Recent updates to the federal student loan program will allow some borrowers to count backdated payments toward their loan forgiveness date, and the Biden administration is waiving federal taxes on loans forgiven through 2025. Biden is also attempting a $10,000 loan forgiveness for all borrowers who qualify but is getting pushback from the Supreme Court, as there are doubts about its constitutionality.
The tax waiver news applies to more than 43 million Americans with federal student loans. But many don’t know how to take advantage of the new rules, nor how they’ll be affected when debt forgiveness.
More than 8.5 million borrowers are enrolled in an income-driven repayment plan that caps the amount they pay as a percentage of their discretionary income. In IDR plans, borrowers must update their income annually or whenever it changes. Borrowers also may have their loans forgiven after 20 or 25 years (equal to 240 or 300 monthly payments). The goal is to make loan repayment more affordable for borrowers struggling to make timely payments under a standard plan.
The American Rescue Plan Act includes two significant provisions affecting student loans. The first is a waiver that allows borrowers to have all previous payments, regardless of loan type or repayment type, count toward forgiveness. Backdated payments may now include any months’ deferment prior to 2013 and any months of payments before consolidation of federal student loans.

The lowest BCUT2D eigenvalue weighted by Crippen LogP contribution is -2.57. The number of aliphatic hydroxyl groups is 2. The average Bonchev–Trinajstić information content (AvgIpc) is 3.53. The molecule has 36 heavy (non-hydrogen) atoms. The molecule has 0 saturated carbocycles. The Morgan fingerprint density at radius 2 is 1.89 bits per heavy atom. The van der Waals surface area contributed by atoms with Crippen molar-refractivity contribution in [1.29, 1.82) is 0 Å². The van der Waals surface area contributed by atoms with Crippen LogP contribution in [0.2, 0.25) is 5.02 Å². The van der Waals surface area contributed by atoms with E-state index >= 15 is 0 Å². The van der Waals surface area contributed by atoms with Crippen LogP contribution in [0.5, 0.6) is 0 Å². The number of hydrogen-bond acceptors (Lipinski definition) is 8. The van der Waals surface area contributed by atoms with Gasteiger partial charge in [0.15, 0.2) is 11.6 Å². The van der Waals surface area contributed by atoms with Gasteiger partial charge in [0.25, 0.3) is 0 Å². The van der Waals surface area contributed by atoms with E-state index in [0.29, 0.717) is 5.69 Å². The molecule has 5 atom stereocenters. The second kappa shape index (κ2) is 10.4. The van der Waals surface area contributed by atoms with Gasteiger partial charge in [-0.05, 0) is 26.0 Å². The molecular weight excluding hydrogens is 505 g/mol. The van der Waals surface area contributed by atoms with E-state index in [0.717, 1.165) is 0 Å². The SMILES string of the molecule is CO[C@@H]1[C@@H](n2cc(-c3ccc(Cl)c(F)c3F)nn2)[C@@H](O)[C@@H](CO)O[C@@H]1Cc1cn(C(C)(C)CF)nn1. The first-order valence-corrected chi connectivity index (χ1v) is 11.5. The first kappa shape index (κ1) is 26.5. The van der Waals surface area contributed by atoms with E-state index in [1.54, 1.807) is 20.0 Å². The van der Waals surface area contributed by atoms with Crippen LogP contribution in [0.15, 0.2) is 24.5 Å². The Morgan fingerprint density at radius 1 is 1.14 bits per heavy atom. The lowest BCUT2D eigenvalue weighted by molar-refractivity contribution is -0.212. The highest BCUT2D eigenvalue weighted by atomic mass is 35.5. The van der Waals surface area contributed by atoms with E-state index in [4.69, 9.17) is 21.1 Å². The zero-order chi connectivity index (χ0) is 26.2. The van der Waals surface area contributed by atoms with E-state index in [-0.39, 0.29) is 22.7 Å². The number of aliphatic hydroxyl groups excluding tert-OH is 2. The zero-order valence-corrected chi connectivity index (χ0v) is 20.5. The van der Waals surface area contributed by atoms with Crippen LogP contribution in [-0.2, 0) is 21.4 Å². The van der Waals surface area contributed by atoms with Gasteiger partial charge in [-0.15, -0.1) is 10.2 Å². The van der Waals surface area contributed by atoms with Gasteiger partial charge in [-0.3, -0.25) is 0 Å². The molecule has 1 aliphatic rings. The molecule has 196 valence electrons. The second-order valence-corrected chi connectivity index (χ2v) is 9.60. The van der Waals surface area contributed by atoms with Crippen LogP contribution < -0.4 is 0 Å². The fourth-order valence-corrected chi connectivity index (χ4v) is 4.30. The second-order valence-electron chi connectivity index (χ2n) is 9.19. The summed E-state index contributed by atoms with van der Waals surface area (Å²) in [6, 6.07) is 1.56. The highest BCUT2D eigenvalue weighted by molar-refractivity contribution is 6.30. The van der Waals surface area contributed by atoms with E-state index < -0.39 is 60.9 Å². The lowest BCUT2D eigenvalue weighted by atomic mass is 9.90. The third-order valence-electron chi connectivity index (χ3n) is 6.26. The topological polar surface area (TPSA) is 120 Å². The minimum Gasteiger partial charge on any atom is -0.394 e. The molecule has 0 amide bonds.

The waiver expires on May 1, 2023, so borrowers who want to take advantage of this provision must consolidate their loans in the Department of Education’s Direct Loans Program before the deadline if they want to receive the onetime backdating of qualifying payments. Some who consolidate their loans on time will find they are much closer to their loan forgiveness date than they realized.
The second significant update is a federal tax exemption for all student debt canceled through 2025. Typically, the canceled debt is treated as gross income and susceptible to taxes. If a borrower has their debt canceled before Jan. 1, 2026, the canceled debt won’t be taxed. The exemption doesn’t apply to state taxes owed in Minnesota, Arkansas, Indiana, Mississippi, North Carolina, and Wisconsin.
The IDR Revised Pay as You Earn plan, which launched in 2014, forgives 50% of the negative interest accrued annually, which is a major benefit for borrowers. This summer, REPAYE is being adjusted to 225% of discretionary income, which means borrowers can earn more before a payment is due.
Couples will have the option to file taxes as married filing separately with REPAYE, and negative amortization forgiveness will be increased to 100%, making federal student loans interest-free—even with $0 payments. Borrowers who can sustain $0 payments over their loan’s life will pay taxes on the forgiven student debt based on the original loan amount, which means they could pay a maximum of 37 cents on the dollar for every dollar they borrowed 20 to 25 years prior.
Let’s compare different tax scenarios for Mary and Jay, a hypothetical married couple with student debt. The first two examples focus on their savings based on varying income levels, while the third focuses on a tax event triggered by loan forgiveness.